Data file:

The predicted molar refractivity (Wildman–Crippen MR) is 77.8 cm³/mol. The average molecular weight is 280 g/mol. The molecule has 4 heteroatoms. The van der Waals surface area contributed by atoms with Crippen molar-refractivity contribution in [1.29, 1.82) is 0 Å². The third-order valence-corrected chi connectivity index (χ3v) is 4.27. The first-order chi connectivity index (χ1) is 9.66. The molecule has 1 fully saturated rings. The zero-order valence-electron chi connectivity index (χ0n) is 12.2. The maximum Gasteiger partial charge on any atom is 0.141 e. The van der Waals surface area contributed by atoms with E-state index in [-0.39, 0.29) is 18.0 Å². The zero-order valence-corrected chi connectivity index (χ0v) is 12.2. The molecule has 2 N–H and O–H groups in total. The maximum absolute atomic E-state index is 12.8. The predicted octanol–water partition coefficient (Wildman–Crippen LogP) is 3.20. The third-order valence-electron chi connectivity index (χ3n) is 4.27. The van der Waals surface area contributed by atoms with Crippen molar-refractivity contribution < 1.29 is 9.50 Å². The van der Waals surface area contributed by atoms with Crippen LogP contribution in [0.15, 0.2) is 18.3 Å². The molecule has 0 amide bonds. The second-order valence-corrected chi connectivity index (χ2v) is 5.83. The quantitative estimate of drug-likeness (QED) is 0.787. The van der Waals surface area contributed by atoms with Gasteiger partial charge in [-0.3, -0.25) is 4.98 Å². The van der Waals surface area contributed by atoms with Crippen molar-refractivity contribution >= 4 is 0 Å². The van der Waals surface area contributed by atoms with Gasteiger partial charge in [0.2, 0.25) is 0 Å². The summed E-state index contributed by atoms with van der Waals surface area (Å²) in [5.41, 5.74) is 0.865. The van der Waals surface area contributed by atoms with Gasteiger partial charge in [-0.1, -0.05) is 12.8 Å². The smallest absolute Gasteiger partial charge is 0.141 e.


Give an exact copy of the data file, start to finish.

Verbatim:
The predicted molar refractivity (Wildman–Crippen MR) is 77.8 cm³/mol. The average molecular weight is 280 g/mol. The molecule has 4 heteroatoms. The van der Waals surface area contributed by atoms with Crippen molar-refractivity contribution in [1.29, 1.82) is 0 Å². The third-order valence-corrected chi connectivity index (χ3v) is 4.27. The first-order chi connectivity index (χ1) is 9.66. The molecule has 1 fully saturated rings. The zero-order valence-electron chi connectivity index (χ0n) is 12.2. The maximum Gasteiger partial charge on any atom is 0.141 e. The van der Waals surface area contributed by atoms with E-state index in [-0.39, 0.29) is 18.0 Å². The zero-order valence-corrected chi connectivity index (χ0v) is 12.2. The molecule has 2 N–H and O–H groups in total. The maximum absolute atomic E-state index is 12.8. The predicted octanol–water partition coefficient (Wildman–Crippen LogP) is 3.20. The third-order valence-electron chi connectivity index (χ3n) is 4.27. The van der Waals surface area contributed by atoms with Crippen molar-refractivity contribution < 1.29 is 9.50 Å². The van der Waals surface area contributed by atoms with Crippen LogP contribution in [0.15, 0.2) is 18.3 Å². The molecule has 0 amide bonds. The second-order valence-corrected chi connectivity index (χ2v) is 5.83. The quantitative estimate of drug-likeness (QED) is 0.787. The van der Waals surface area contributed by atoms with Gasteiger partial charge in [-0.3, -0.25) is 4.98 Å². The van der Waals surface area contributed by atoms with Crippen molar-refractivity contribution >= 4 is 0 Å². The van der Waals surface area contributed by atoms with Gasteiger partial charge in [0.2, 0.25) is 0 Å². The summed E-state index contributed by atoms with van der Waals surface area (Å²) in [5.41, 5.74) is 0.865. The van der Waals surface area contributed by atoms with Gasteiger partial charge in [-0.1, -0.05) is 12.8 Å². The smallest absolute Gasteiger partial charge is 0.141 e.